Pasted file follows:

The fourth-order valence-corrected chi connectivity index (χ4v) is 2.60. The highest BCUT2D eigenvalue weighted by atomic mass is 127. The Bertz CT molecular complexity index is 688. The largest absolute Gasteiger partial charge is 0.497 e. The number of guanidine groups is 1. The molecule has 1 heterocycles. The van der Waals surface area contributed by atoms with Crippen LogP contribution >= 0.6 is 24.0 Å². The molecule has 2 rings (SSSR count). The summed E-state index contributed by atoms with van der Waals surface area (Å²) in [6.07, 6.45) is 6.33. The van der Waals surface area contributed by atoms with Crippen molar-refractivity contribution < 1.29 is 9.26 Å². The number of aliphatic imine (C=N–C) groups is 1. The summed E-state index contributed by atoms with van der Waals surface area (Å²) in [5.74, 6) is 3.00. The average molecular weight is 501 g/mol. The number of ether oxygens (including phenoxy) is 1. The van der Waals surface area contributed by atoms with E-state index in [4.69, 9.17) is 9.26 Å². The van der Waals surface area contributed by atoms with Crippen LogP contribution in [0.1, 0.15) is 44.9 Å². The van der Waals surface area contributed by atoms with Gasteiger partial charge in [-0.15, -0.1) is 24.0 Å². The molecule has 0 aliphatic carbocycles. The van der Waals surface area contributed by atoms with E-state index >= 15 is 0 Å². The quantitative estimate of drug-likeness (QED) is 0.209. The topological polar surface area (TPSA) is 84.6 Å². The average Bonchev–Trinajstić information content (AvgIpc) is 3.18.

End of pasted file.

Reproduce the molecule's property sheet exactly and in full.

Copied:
The fourth-order valence-corrected chi connectivity index (χ4v) is 2.60. The highest BCUT2D eigenvalue weighted by atomic mass is 127. The Bertz CT molecular complexity index is 688. The largest absolute Gasteiger partial charge is 0.497 e. The number of guanidine groups is 1. The molecule has 1 heterocycles. The van der Waals surface area contributed by atoms with Crippen LogP contribution >= 0.6 is 24.0 Å². The molecule has 2 rings (SSSR count). The summed E-state index contributed by atoms with van der Waals surface area (Å²) in [6.07, 6.45) is 6.33. The van der Waals surface area contributed by atoms with Crippen molar-refractivity contribution < 1.29 is 9.26 Å². The number of aliphatic imine (C=N–C) groups is 1. The summed E-state index contributed by atoms with van der Waals surface area (Å²) in [5.74, 6) is 3.00. The average molecular weight is 501 g/mol. The number of ether oxygens (including phenoxy) is 1. The van der Waals surface area contributed by atoms with E-state index in [4.69, 9.17) is 9.26 Å². The van der Waals surface area contributed by atoms with Crippen LogP contribution in [0.1, 0.15) is 44.9 Å². The van der Waals surface area contributed by atoms with Gasteiger partial charge in [-0.15, -0.1) is 24.0 Å². The molecule has 0 aliphatic carbocycles. The van der Waals surface area contributed by atoms with E-state index >= 15 is 0 Å². The quantitative estimate of drug-likeness (QED) is 0.209. The topological polar surface area (TPSA) is 84.6 Å². The average Bonchev–Trinajstić information content (AvgIpc) is 3.18.